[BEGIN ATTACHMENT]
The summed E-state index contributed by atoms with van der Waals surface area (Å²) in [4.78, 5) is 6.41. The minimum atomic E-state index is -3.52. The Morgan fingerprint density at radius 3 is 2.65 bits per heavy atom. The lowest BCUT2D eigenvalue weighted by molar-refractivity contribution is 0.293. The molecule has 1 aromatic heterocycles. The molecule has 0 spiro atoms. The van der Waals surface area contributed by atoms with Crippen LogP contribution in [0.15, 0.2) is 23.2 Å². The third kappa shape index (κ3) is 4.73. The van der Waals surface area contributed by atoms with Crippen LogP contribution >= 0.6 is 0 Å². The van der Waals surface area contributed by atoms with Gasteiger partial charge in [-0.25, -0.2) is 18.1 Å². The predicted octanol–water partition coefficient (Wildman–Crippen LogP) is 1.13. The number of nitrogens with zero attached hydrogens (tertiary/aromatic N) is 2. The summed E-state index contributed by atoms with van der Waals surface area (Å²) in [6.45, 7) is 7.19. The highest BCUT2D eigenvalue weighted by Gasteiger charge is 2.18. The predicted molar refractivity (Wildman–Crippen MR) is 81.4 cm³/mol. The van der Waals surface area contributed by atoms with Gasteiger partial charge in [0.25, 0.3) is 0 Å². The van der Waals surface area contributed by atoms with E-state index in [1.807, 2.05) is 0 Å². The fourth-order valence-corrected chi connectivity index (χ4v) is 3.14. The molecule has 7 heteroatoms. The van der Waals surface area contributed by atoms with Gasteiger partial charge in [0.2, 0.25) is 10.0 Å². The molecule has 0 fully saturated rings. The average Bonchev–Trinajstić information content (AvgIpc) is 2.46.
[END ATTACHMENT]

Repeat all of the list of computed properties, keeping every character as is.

The summed E-state index contributed by atoms with van der Waals surface area (Å²) in [4.78, 5) is 6.41. The minimum atomic E-state index is -3.52. The Morgan fingerprint density at radius 3 is 2.65 bits per heavy atom. The lowest BCUT2D eigenvalue weighted by molar-refractivity contribution is 0.293. The molecule has 1 aromatic heterocycles. The molecule has 0 spiro atoms. The van der Waals surface area contributed by atoms with Crippen LogP contribution in [0.15, 0.2) is 23.2 Å². The third kappa shape index (κ3) is 4.73. The van der Waals surface area contributed by atoms with Crippen LogP contribution >= 0.6 is 0 Å². The van der Waals surface area contributed by atoms with Gasteiger partial charge in [-0.25, -0.2) is 18.1 Å². The predicted octanol–water partition coefficient (Wildman–Crippen LogP) is 1.13. The number of nitrogens with zero attached hydrogens (tertiary/aromatic N) is 2. The summed E-state index contributed by atoms with van der Waals surface area (Å²) in [6.45, 7) is 7.19. The highest BCUT2D eigenvalue weighted by Gasteiger charge is 2.18. The predicted molar refractivity (Wildman–Crippen MR) is 81.4 cm³/mol. The van der Waals surface area contributed by atoms with Gasteiger partial charge in [0.25, 0.3) is 0 Å². The van der Waals surface area contributed by atoms with E-state index in [1.807, 2.05) is 0 Å². The fourth-order valence-corrected chi connectivity index (χ4v) is 3.14. The molecule has 7 heteroatoms. The van der Waals surface area contributed by atoms with Gasteiger partial charge in [0.2, 0.25) is 10.0 Å². The molecule has 0 fully saturated rings. The average Bonchev–Trinajstić information content (AvgIpc) is 2.46.